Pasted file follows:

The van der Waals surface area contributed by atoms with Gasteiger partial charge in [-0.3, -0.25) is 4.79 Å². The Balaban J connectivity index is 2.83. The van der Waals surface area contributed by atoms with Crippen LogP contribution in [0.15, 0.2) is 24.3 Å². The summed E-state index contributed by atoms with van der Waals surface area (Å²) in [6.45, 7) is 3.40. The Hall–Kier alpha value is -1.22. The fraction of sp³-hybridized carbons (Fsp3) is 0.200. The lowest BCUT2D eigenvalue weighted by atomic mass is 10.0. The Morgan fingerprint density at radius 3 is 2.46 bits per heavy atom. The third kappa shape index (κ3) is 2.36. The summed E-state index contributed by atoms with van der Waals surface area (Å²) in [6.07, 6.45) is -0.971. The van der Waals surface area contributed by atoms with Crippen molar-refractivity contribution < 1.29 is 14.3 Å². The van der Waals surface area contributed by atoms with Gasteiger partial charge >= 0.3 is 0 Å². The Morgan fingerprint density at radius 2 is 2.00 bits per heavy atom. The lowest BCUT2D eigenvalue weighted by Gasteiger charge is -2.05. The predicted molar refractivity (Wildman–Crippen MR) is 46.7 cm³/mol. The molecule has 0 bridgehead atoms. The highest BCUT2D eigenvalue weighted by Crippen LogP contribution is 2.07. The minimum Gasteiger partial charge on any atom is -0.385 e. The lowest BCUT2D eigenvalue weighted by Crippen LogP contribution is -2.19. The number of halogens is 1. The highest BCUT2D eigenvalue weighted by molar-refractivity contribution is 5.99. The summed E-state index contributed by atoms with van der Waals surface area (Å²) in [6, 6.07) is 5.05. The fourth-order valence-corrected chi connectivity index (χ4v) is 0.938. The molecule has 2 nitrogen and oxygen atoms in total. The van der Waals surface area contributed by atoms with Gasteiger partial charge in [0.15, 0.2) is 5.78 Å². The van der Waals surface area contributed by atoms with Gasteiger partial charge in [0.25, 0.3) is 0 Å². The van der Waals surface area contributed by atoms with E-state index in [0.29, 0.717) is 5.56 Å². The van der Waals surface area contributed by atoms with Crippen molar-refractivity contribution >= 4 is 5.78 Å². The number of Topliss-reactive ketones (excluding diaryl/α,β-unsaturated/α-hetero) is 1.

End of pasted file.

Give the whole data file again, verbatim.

The van der Waals surface area contributed by atoms with Gasteiger partial charge in [-0.3, -0.25) is 4.79 Å². The Balaban J connectivity index is 2.83. The van der Waals surface area contributed by atoms with Crippen LogP contribution in [0.15, 0.2) is 24.3 Å². The summed E-state index contributed by atoms with van der Waals surface area (Å²) in [6.45, 7) is 3.40. The Hall–Kier alpha value is -1.22. The fraction of sp³-hybridized carbons (Fsp3) is 0.200. The lowest BCUT2D eigenvalue weighted by atomic mass is 10.0. The Morgan fingerprint density at radius 3 is 2.46 bits per heavy atom. The third kappa shape index (κ3) is 2.36. The summed E-state index contributed by atoms with van der Waals surface area (Å²) in [6.07, 6.45) is -0.971. The van der Waals surface area contributed by atoms with Crippen molar-refractivity contribution < 1.29 is 14.3 Å². The van der Waals surface area contributed by atoms with Gasteiger partial charge >= 0.3 is 0 Å². The Morgan fingerprint density at radius 2 is 2.00 bits per heavy atom. The lowest BCUT2D eigenvalue weighted by Gasteiger charge is -2.05. The predicted molar refractivity (Wildman–Crippen MR) is 46.7 cm³/mol. The molecule has 0 bridgehead atoms. The highest BCUT2D eigenvalue weighted by Crippen LogP contribution is 2.07. The minimum Gasteiger partial charge on any atom is -0.385 e. The lowest BCUT2D eigenvalue weighted by Crippen LogP contribution is -2.19. The number of halogens is 1. The highest BCUT2D eigenvalue weighted by molar-refractivity contribution is 5.99. The summed E-state index contributed by atoms with van der Waals surface area (Å²) in [6, 6.07) is 5.05. The fourth-order valence-corrected chi connectivity index (χ4v) is 0.938. The molecule has 2 nitrogen and oxygen atoms in total. The van der Waals surface area contributed by atoms with Gasteiger partial charge in [0.15, 0.2) is 5.78 Å². The van der Waals surface area contributed by atoms with Gasteiger partial charge in [0.25, 0.3) is 0 Å². The van der Waals surface area contributed by atoms with E-state index in [0.29, 0.717) is 5.56 Å². The van der Waals surface area contributed by atoms with Crippen molar-refractivity contribution >= 4 is 5.78 Å². The number of Topliss-reactive ketones (excluding diaryl/α,β-unsaturated/α-hetero) is 1.